the words come slow,
really not at all,
and silently I blame
my nine-year old
padding down the stairs,
too early, to sit beside me,
as he does every morning.

Soon, the others stir,
the day passes in the smudge
of daily chores
that bind us a family
and divert from my inner life:
groceries, then lunch,
and a mystery ride to the country,
the smell of apples and rosemary,
the phone call home before the evening stroll,
the tinny murmur of a movie,
the goodnight story
and the house, at last, stills again.

My son, tucked under flannels,
dreams while I do battle
with words that still come slow,
because the ones I need to write
are too close to let out.


APRIL 7 (Prompt: ramble)

Lexington Market, Baltimore

Five days a week I take the metro to work,
never quite knowing what I'll see or hear,
for this is the West side, the quasi-gentrified
parcel of space where smack deals are a norm -
an interesting sociological observation.

Today emanated grey and dreary,
unlike last Thursday, the last day
I went into the office,
and even though that day
the sun blared bright
and, for the first time in what seemed eons,
a spit of warmth cradled the cracked sidewalks,
everything around me screamed desolation:
the toddler wailing as a woman, cussing,
cigarette dangling from her mouth,
dragged him through the intersection;
the sparrow pecking at drying vomit,
a beautiful orange-flecked beige,
spewed under the large urn potted
with petunias; the rat, smashed
flat against the cobblestone of the street,
hapless victim of some larger monster;
and always, the spent needles, the flaccid
condoms, chicken bones and peanut shells,
and the smell of stale urine
following me as I ride the escalator up, up, up.

It wasn't until rounding the corner
of the behemoth building that everything
slowed, relaxed; men and women, most emaciated,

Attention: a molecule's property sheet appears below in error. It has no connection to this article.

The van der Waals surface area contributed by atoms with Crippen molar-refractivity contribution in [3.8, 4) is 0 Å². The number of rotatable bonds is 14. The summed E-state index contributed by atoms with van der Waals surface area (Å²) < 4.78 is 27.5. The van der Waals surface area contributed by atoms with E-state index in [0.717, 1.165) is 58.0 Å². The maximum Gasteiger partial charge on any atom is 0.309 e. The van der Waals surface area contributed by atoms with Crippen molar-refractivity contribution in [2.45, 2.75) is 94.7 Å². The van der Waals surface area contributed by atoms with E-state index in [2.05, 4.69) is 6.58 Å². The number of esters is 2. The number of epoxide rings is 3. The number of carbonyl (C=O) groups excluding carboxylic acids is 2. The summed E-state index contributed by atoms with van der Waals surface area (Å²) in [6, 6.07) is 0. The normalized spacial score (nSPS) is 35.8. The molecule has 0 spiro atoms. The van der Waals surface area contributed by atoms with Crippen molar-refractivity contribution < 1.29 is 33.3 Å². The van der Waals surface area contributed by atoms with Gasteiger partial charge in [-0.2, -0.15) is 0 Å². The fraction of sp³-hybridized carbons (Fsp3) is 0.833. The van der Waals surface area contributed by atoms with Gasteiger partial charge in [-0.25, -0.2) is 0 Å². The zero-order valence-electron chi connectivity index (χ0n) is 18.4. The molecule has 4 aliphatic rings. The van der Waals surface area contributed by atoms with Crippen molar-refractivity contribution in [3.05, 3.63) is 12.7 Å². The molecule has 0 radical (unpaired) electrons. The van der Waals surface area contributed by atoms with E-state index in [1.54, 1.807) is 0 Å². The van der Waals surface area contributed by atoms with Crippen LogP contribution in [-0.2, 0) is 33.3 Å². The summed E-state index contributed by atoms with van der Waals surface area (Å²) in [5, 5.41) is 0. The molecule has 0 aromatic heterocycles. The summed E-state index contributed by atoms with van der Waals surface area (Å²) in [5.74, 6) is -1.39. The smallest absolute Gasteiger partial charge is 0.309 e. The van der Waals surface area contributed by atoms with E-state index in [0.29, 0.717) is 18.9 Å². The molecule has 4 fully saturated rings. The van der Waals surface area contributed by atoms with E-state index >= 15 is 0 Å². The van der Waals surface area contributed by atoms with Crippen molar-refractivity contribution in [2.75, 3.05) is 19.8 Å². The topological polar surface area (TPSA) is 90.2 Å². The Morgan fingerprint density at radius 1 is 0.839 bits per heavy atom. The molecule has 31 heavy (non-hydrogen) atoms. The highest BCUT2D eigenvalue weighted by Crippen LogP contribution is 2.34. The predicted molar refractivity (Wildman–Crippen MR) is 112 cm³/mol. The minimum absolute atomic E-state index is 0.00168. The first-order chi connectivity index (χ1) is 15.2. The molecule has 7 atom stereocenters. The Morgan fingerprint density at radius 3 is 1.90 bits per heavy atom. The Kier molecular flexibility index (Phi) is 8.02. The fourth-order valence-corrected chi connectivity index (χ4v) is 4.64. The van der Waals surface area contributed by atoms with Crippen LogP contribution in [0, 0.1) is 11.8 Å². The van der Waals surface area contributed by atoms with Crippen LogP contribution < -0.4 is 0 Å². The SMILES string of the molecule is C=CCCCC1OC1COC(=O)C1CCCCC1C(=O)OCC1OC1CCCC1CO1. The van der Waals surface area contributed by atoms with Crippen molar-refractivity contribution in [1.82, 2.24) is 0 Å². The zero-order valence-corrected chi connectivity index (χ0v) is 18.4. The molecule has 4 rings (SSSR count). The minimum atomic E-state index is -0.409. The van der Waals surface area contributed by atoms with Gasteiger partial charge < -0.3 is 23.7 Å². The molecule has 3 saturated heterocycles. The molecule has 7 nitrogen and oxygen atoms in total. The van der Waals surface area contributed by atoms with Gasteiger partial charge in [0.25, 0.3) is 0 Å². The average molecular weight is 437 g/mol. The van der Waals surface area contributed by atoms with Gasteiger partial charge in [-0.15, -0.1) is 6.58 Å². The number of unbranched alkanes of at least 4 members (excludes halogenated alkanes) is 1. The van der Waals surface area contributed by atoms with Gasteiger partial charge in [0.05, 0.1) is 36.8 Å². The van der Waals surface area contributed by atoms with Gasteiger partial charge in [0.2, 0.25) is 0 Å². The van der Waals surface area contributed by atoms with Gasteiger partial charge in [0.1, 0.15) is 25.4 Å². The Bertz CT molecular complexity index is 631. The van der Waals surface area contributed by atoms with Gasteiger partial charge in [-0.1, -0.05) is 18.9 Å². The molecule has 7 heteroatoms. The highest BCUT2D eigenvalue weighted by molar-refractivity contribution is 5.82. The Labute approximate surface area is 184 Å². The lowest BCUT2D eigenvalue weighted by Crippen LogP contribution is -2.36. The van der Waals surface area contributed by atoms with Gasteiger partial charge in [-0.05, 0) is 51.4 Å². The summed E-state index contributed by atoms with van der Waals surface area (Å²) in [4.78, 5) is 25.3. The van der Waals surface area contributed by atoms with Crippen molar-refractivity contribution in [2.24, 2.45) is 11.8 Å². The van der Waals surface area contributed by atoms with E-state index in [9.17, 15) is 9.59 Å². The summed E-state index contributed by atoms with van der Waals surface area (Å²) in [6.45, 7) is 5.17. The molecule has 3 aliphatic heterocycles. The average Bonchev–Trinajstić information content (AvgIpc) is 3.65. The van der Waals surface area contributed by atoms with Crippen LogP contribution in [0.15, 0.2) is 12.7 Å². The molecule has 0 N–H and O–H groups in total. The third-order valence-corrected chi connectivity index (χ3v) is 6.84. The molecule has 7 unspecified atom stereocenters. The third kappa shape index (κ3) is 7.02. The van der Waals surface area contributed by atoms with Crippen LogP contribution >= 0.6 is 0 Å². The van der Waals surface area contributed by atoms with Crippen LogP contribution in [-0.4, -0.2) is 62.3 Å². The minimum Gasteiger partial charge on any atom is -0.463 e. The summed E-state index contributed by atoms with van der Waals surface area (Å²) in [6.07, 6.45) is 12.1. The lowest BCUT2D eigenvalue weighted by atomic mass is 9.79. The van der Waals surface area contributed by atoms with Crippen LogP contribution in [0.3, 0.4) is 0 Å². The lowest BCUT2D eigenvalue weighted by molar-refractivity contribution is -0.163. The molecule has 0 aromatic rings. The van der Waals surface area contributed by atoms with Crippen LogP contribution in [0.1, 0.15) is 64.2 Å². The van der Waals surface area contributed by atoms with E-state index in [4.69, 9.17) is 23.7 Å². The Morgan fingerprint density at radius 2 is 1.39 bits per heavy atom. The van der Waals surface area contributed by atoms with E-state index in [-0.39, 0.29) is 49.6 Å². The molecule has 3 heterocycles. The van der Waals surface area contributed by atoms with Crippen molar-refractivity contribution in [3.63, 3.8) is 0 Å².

walked in groups of twos and threes,
faces plastered with beautific smiles.

Methadone will make you happy.

Now, the day done, I leave my work behind;
the rain spits down, not heavy enough
to haul out the umbrella but enough
to be a nuisance to my shellacked hair
and Italian leather pumps, and I marvel
at the sudden cleaness of the quiet, empty streets.


  1. and once again, I'm sitting and watching it snow outside. WAH!!!

  2. Linda, I wouldn't know where to begin writing even one poem, much less one a day. Good for you!

  3. Twiz, so sorry about the white stuff. Really. I shan't describe the daffodils or the lilac buds or the forsythia... and the robins all over the yard.

    Greta, try it - you might like it! A poem is just a bunch of words - just like a short story or a novel! Peace, Linda

  4. Linda,

    I love the poems - Lexington Market especially -- It has grit. Great going.
    Such a large undertaking - writing a poem a day - I have a hard enough time spitting out a paragraph of new fiction for my novel.
    But I do think this is a good rubber band for your brain.

    Here's a little ditty of my own:

    April 8 Kenai, Alaska

    Five inches of Spring nuisance
    greeted me this morning.
    Every green and brown re-submerged
    in stark white.
    In response I wiped a tear from my eye
    and pulled the shade.

  5. Love this, Kim. So true, I remember New England winters and losing sleep convinced the snow would obliterate my croci and species tulips. But I'd do more than pull the shade... maybe Vitamin V? Or at least a warm Irish Coffee. Hang in there, Warrior of Words. Peace...